eye on this element of the technology inventory. It’s thought that an update to a digital system will take place in the not too distant future. A comparatively large number of moving lights are used, in contrast to a theatre on land and all of the fixtures were chosen with flexibility in mind. Technicians are forbidden from using ladders onboard, so it’s essential that the positioning of individual lamps can be handled remotely. When the ship is docked in port, technicians can use ladders to realign fixed spotlights if necessary. “The challenge was to bring the design and entertainment needs together, while keeping the lighting designers in mind, too. It had to be a flexible lighting design because there are so any different shows and nobody is coming in to do a show with their own lighting rig,” Malte explained. The lighting technology that met the requirements includes ETC Source Fours and Source Four LED Series 2’s, Martin by HARMAN MAC Quantums and MAC Encores, Elation SixBar 500 and 1000’s, Elation ACL 360 Bars, GLP impression X4 Bar20’s, and Martin by HARMAN JEM Glaciator fog machines. Lighting technology is controlled by an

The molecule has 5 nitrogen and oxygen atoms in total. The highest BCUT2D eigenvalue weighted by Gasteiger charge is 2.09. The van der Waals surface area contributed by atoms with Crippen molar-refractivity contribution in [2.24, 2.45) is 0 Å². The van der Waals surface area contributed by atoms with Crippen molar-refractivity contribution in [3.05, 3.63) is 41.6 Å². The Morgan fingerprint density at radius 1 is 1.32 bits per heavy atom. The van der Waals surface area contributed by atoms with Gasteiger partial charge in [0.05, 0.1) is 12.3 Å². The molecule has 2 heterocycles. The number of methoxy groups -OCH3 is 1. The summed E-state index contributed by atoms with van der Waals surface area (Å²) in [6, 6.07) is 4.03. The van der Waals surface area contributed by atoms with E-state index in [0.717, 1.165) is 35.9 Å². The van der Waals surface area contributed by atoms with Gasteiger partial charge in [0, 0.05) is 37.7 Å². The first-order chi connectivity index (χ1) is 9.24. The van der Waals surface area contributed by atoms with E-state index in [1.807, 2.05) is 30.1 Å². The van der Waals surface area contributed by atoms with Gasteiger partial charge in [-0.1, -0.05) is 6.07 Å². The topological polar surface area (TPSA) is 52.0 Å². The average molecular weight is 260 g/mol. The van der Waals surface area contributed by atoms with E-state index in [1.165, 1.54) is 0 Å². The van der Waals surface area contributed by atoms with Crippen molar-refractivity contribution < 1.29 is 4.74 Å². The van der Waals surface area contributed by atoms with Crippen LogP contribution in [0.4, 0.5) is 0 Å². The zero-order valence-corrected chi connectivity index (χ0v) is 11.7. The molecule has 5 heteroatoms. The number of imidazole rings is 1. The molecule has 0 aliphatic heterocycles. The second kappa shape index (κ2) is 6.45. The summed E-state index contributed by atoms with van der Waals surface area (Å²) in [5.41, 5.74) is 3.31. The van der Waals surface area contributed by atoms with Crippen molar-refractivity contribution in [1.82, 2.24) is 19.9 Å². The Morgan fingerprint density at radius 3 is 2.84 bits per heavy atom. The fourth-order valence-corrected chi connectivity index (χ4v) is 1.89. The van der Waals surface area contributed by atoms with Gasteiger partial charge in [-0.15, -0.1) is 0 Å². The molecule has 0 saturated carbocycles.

MA Lighting grandMA console. “The Elation spotlights are real workhorses and perform their duties onboard without any notable problems,” noted Bernhard. “Elation’s headlights are installed, put into operation, and then everything runs smoothly.” “The advantages of products such as the MAC Encore and MAC Quantum are that they offer are clear, innovative and sophisticated solutions, including reduced heat, no lamp replacements and they are energy-saving. Only LEDs are used on AIDA and the spotlights are very low-maintenance,” added Morten Gjoetz, Sales Director, Global Cruise & Marine for Martin by HARMAN. “For more than 20 years we have been working with AIDA Cruises and ASC together in the maritime business, ASC is one of the top integrators, no matter whether it is a new building or a refit - it is a very long-term partnership with Martin Professional [now Martin by HARMAN] and a real tradition.” AIDAnova is one of the first ships on which almost all the lamps onboard are based on LED technology. The advantages are obvious. The LEDs generate less heat during operation than conventional light sources, and they